The history of black dance has played an important role in forming some of the dance forms that we know today. Modern dance, jazz, hip hop, tap and many other genres of dancing have been influenced by the dancing styles of Black people. Many people migrated from the Caribbean and Deep South at the time of Civil War to different cities of USA. New York also became home to many Blacks, where they practiced their different traditions as well as dancing styles.
The district of Harlem in New York was also known to be the most active place for Black as well as White New Yorkers to bring their dance and music together. The clubs of Harlem were alive with excitement where many African American practiced new dance movements. Dance genres such as Charleston, Lindy hop, and Jitterbug were popular at the clubs here. The Harlem Renaissance also became renowned in Europe by 1920.
A Broadway called the Shuffle Along inaugurated in 1921. The first musical made by Black community was an instant hit and created more awareness among Americans towards black dancing. The show also opened up possibilities for Black individuals who wanted to perform and dance. Running Wild, a Broadway hit of the 1923 started in England, creating Charleston dancing style an immense hit.
A star dancer known as Josephine Baker performed at the Revue Negre at Paris in 1925. She was the most popular and the highest paid star of Europe. But she was faced with hostile and racist reactions upon returning to USA. She returned back to Paris where she married French and obtained citizenship of Europe.
Black dances and performers started to become more popular in Britain from the early 20th century. Florence Mills was also one of the stars to perform in the musical “Shuffle Along” and later in the “Plantation Review” which launched in 1924.
The next musical of the singer and dancer was known as the “Blackbirds”. The theme song from the show “I’m a Little Blackbird looking for a Bluebird” became her trademark song. The comedy touch in her singing and dancing made her loved by all who watched her perform. She was a star in London as well as New York with UK journalists calling her the talk of the town.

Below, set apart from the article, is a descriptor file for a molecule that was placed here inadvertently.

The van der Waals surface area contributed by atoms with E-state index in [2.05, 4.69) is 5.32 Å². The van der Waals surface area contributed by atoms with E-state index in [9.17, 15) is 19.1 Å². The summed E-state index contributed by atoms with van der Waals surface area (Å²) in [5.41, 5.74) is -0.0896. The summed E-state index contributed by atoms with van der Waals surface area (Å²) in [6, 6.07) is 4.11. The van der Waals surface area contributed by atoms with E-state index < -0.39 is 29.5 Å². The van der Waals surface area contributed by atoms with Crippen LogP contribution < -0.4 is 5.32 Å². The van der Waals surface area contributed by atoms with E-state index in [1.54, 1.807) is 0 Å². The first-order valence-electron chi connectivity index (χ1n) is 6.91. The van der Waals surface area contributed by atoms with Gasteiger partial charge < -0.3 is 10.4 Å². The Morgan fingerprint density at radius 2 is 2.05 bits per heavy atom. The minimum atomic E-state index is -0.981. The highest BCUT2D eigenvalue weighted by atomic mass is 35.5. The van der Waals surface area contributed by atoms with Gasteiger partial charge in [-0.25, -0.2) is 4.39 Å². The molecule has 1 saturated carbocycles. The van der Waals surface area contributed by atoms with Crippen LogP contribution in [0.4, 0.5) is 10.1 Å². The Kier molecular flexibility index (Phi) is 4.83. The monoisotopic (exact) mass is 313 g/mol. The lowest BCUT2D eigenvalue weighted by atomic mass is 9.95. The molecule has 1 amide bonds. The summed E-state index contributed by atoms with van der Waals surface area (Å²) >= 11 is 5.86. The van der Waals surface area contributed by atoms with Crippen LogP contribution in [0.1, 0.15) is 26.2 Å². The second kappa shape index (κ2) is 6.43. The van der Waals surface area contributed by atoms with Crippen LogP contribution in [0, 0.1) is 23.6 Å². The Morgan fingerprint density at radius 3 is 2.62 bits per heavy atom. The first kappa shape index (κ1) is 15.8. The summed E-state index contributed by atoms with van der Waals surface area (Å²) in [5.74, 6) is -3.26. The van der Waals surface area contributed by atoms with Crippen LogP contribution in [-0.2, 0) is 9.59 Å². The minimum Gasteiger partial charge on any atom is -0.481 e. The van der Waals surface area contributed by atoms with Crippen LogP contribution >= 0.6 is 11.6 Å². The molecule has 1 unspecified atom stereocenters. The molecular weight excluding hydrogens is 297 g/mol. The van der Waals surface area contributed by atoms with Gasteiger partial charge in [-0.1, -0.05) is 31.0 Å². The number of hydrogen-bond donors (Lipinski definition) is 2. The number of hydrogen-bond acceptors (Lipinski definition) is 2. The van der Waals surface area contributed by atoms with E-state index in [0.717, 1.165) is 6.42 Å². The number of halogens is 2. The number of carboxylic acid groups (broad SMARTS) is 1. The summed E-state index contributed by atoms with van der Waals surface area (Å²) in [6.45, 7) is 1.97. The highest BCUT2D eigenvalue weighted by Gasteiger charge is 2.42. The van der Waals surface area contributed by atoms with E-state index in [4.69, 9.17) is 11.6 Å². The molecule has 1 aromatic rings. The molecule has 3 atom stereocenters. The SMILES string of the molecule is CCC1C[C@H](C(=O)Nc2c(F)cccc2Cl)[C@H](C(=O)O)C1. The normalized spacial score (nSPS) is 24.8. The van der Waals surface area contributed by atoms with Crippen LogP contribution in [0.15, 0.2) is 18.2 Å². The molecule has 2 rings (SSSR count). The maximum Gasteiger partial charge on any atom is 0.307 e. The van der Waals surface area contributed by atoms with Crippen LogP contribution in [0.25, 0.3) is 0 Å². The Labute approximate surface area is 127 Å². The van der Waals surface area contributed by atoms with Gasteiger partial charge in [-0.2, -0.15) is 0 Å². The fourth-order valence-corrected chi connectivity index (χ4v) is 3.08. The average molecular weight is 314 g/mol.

She had hopes to start an all black revue but she died in 1927 at the age of 32. Her funeral took place in Harlem where thousands of fans in attendance.
Buddy Bradley was worn in 1908 at Harrisburg, Pennsylvania. He made his debut in Florence Mill’s Revue in 1926. He was primarily a self taught dancer and staged many dances in 1920. He also choreographed routines for famous stars like Eleanor Powel, Ruby Keeler and Adele Astaire.
The dance and stage performer Buddy Bradley was hired by C.B.Cochran in 1933 to work on the Rodgers and Hart musical “Evergreen”. This was the first time a Black dancer choreographed and performed on an all white stage show. He also left New York at that time and shifted to London. Many rumored that he was forced to move because the Mafia of Harlem did not approve Bradley teaching dance to his girlfriend.
He also worked with Jessie Mathews and Jack Buchanan in 1930. He joined hands with Frederick Ashton for the ballet “High Yellow”.
He ran his own dancing studio in London until 1967. He also choreographed many dances in England, France, Switzerland, Spain as well as Italy. He concentrated his work on mixed classical, jazz and modern dances. He was known to be the first African-American to run a white company and form his own troupe to perform in variety shows and televisions.
African-Americans started to perform more in ballet and modern dance from 1940s. Black American dancers known as Katherine Dunham and Pearl Primus became the pioneers of this form. They studied black dance in Africa and the Caribbean and bought their studies back to America and in to the classroom of Modern Dance. Their work was greatly influenced by Berto Pasuka who formed the first Black dance company in Britain known as the Ballet Negres.
Lester Horton Dance Theatre and the Alvin Ailey American dance Theatre also played a major role in influencing people with modern dance. They were white and black choreographers and hired African American dancers for their shows.
She is known as the dancer, choreographer and anthropologist in the arts world. Born in 1909, she sang for local churches from a young age. She started her career in Broadway with the musicals LeJazz Hot and Tropics in the year 1934. She also introduced the dance form L’ag’ya which was the combination of rhythms and martial arts movements of the slaves.